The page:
It’s curious how traditional social communication is being enhanced by online technologies. A lovely local example came my way over the weekend. Most of us (of my generation, anyway) are familiar with Speakers’ Corner at Hyde Park, the most famous spot in the world for ‘soapbox oratory’.
Australia has a history of it’s own Speakers’ Corners, the most famous being at the Domain in Sydney, which started way back in 1878. Here in Melbourne we also had one, which rather waned in popularity until a modified version (Speakers’ Forum) was established by the State Library of Victoria.
Now the latest incarnation from the aforementioned State Library has emerged, and at first glimpse it looks like a pretty good idea, a Speakers’ Corner with an online twist. It’s called the Wheeler Centre, the ‘centrepiece of Melbourne’s UNESCO City of Literature initiative’. OK, so it’s not exactly ‘soapbox oratory’, but the Centre, ‘dedicated to the discussion and practice of writing and ideas’, does include a regular soapbox.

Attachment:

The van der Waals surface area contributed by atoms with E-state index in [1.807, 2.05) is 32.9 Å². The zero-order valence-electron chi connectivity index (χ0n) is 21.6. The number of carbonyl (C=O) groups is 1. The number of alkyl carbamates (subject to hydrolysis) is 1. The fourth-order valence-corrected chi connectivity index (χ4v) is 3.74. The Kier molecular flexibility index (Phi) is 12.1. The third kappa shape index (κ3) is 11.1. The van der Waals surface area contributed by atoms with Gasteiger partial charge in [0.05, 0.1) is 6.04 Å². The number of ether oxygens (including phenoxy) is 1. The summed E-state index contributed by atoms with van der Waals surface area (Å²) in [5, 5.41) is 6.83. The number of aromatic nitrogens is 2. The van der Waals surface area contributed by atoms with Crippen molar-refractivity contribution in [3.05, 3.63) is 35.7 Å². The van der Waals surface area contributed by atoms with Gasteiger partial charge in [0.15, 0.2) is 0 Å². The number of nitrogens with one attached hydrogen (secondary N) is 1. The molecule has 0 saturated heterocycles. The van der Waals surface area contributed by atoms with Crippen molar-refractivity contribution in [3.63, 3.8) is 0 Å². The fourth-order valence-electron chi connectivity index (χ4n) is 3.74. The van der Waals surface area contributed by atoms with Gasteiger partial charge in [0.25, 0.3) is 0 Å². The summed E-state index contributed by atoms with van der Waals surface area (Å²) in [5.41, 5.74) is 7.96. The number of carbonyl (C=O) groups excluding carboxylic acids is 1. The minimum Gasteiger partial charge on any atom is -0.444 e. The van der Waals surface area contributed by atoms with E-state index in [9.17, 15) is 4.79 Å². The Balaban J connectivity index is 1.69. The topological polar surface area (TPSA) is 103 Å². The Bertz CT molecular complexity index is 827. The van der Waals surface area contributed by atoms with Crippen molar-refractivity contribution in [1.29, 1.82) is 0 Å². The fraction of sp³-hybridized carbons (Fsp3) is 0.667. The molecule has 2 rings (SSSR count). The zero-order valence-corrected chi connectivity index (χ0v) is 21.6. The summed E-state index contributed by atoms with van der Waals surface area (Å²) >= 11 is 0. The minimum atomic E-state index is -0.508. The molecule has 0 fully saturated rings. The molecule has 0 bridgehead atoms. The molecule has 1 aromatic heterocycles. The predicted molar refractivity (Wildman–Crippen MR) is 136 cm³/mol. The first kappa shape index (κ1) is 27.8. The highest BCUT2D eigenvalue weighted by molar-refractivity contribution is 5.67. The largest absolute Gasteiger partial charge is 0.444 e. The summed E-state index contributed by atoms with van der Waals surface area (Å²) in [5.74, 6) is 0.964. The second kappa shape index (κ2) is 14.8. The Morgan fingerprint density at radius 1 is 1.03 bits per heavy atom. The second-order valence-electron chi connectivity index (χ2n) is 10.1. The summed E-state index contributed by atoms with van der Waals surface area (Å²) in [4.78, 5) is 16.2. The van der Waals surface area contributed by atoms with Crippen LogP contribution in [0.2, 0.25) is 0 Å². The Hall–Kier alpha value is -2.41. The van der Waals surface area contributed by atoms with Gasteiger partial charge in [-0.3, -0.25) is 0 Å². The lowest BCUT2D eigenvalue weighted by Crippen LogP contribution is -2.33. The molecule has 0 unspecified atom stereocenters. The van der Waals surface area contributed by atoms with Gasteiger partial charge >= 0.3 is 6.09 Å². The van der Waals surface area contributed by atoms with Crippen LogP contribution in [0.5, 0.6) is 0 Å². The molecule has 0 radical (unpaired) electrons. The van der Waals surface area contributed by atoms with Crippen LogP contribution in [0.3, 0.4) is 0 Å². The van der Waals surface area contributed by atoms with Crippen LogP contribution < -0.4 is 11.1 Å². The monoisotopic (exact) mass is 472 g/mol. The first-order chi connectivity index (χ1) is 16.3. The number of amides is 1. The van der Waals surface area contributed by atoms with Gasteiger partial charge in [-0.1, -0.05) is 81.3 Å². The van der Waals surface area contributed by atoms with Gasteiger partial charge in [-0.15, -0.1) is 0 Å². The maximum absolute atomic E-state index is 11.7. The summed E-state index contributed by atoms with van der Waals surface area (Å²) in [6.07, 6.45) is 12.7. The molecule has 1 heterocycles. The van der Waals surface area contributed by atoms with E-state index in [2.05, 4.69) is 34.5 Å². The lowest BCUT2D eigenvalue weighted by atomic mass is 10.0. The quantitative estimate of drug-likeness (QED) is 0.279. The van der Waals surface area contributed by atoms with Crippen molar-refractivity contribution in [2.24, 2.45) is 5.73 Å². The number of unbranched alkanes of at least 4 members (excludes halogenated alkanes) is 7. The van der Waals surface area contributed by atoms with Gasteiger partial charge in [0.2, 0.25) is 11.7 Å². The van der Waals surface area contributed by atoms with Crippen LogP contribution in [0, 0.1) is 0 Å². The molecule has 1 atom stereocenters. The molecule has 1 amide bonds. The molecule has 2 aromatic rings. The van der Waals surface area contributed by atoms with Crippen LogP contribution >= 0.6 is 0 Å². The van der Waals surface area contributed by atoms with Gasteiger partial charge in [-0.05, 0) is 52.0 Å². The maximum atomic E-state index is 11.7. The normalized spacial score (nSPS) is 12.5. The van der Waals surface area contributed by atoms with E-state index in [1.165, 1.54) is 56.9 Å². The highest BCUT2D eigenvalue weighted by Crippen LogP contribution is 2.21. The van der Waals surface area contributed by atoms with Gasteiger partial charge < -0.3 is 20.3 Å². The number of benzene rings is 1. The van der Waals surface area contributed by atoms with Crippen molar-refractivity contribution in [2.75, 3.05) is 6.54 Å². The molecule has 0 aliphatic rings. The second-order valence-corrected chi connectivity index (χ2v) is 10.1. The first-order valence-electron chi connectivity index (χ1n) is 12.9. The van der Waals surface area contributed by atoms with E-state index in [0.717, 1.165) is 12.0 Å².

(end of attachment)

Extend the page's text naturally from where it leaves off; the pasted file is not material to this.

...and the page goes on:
Even more exciting, featuring next month on his soapbox will be the controversial philosopher, Peter Singer, haranguing us with ‘Why we need a beef tax’. Will I have the fortitude to attend and take him on with a pithy and disarming question (we Australians rather love our T-bones), or will I wimp out and watch the replay online?
I guess I’m writing about it because it simply looks good: an innovative idea that promotes cultural and educational values in an engaging manner. The website is attractive and includes all the now requisite social software (yes, of course Twitter’s there), but it’s more than that. It’s the way it combines the best of long-standing and successful community practices with appropriate use of technology.
I do hope it succeeds!
Note: On reflection, I guess that blogging is actually closer to the values of the traditional Speakers’ Corner than what is happening at the Wheeler Centre, but hey, why spoil a good story with the facts!